Nobody at Milan knew who he was. When Arrigo Sacchi, a young, balding, bespectacled manager, took on one of Italy’s biggest jobs, there was scepticism.
As a player he had had no reputation, and as a coach he was still an unknown. But Silvio Berlusconi saw something. Sacchi had been with second division Parma for two years – and there his innovative tactical ideas had begun to take shape.
Parma, playing with a ferocious intensity, impressed Berlusconi. This was something different. In 1980s Italy, the prevailing approach was still one of conservatism, of cautiousness. The style of play was steeped in catenaccio: the influence of Nereo Rocco and Helenio Herrera was still evident.
Sacchi, though, wanted to change this. While other Italians had grown enamoured by the culture of defensive, risk-free football, Sacchi’s admiration had been reserved for the Total Football of the Netherlands. It was reflected in his style: zonal pressing, attacking, with a focus on position.
“It was a mystery to me,” Sacchi said of Rinus Michels’ team. “The television was too small; I felt like I needed to see the whole pitch to fully understand what they were doing and to fully appreciate it.”
Over time, his understanding of the game, of ideas and tactics, became his greatest strength. Still, when he arrived in Milan many were unconvinced. Sacchi was an unknown with revolutionary ideas. He had worked as a shoe salesman for his father and started coaching his local team at the age of 26. It was not a typical pathway to a European giant.
Quickly, though, he began to make his mark. He had dispelled the notion that only the best former players could make successful coaches. “I never realised that to be a jockey you had to be a horse first,” he said.
There was inevitable pressure at Milan but it appeared not to phase Sacchi. He had an unerring self-belief; he was impressively undeterred by the detractors who welcomed him upon his arrival at San Siro. He was aware, too, that true success had evaded Milan in the years before his appointment. They had won just one Scudetto in twenty years and a squad of talented players had, thus far, underwhelmed. “I may come from Fusignano, but what have you won?” Sacchi supposedly said during his first training session.
By the time Sacchi left the club, they had won a lot: an evasive Serie A title was secured in his first season, and that was followed by two European Cups. By the time he left, Italian football had changed.
For Sacchi, that was vindication. It was, for him, about more than proving his doubters wrong, more than winning trophies. He wanted to leave an indelible mark on the game, and at Milan he achieved that. “If you want to go down in history you don’t just need to win,” he said, “you have to entertain.”
Milan did. The trio of Dutchman – Frank Rijkaard, Ruud Gullit and Marco van Basten – were fluid and often irresistible. And the defence, anchored by Franco Baresi, was a key foundation of Sacchi’s side. Though he preached the importance of offensive, aesthetic football, Sacchi was certainly not neglectful of the defensive side of the game.
“Many believe that football is about the players expressing themselves,” Sacchi said. “But that’s not the case. Or, rather, it’s not the case in and of itself. The player needs to express himself within the parameters laid out by the manager. And that’s why the manager has to fill his head with as many scenarios, tools, movements, with as much information as possible.”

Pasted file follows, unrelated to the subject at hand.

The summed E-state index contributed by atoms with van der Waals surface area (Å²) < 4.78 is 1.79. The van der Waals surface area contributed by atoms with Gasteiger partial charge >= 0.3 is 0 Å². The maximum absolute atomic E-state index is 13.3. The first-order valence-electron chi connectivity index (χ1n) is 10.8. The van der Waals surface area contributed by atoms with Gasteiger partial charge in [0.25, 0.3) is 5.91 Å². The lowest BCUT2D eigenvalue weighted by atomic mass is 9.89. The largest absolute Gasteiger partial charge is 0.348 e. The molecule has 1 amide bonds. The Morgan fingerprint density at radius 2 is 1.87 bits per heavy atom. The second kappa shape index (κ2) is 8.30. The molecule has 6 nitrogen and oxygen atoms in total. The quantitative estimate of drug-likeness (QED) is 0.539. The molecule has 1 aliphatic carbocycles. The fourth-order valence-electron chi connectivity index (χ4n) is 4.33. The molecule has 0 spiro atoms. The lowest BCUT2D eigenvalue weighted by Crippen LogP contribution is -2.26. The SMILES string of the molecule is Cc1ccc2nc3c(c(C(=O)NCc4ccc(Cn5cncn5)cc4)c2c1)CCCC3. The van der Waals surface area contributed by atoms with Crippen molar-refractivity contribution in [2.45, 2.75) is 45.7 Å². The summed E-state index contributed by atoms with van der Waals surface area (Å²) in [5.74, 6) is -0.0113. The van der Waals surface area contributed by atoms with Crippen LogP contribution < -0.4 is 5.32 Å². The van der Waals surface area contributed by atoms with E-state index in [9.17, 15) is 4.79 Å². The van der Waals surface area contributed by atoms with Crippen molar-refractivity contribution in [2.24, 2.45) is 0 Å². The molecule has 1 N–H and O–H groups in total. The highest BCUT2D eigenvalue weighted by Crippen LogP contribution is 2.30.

Sacchi insisted that, regardless of the players at his disposal, system was key. He argued that Milan would have been equally as successful without van Basten, without Baresi or Rijkaard.
But Sacchi, despite his undoubted tactical intelligence, struggled to communicate his ideas in his later roles. He left Milan in 1991 to take charge of the Italian national team, but he appeared frustrated by the limitations of the international game. He often spoke of the importance of time, of patience, when instilling a new way of playing. With Italy he did not have that. “It’s impossible,” he said.
He did, though, guide his country to the final of the 1994 World Cup. They were beaten on penalties by Brazil, and that was enough to attract criticism. Italy, under Sacchi, failed to convince; they lacked any cohesion and the consensus was that they were too reliant on Roberto Baggio.
Euro 96 was a disaster – Italy were eliminated in the group stages – and Sacchi briefly returned to Milan before moving on to Atletico Madrid. It seemed he had exhausted his managerial energy. He did not again come close to matching his first four years with Milan.
Perhaps it was the intensity of his approach, the rigour with which he assessed the game. Perhaps the constant need to innovate had taken its toll. By 2001, following another short spell with Parma, Sacchi could not continue. A stress-related illness forced him to take on a position as director and his coaching career was over.
By the end, though, it was not the disappointment of Italy or Atletico Madrid that remained in the memory. Few coaches have made such a significant impact – as Sacchi did with Milan – over such a short period of time. The pressing game that is so omnipresent today – and utilised by a number of the most talented coaches – would not have taken the form it did without Sacchi.
“Michelangelo said he painted with his mind, not with his hands,” said Sacchi. “That was our philosophy at Milan. I didn’t want solo artists; I wanted an orchestra. The greatest compliment I received was when people said my football was like music.”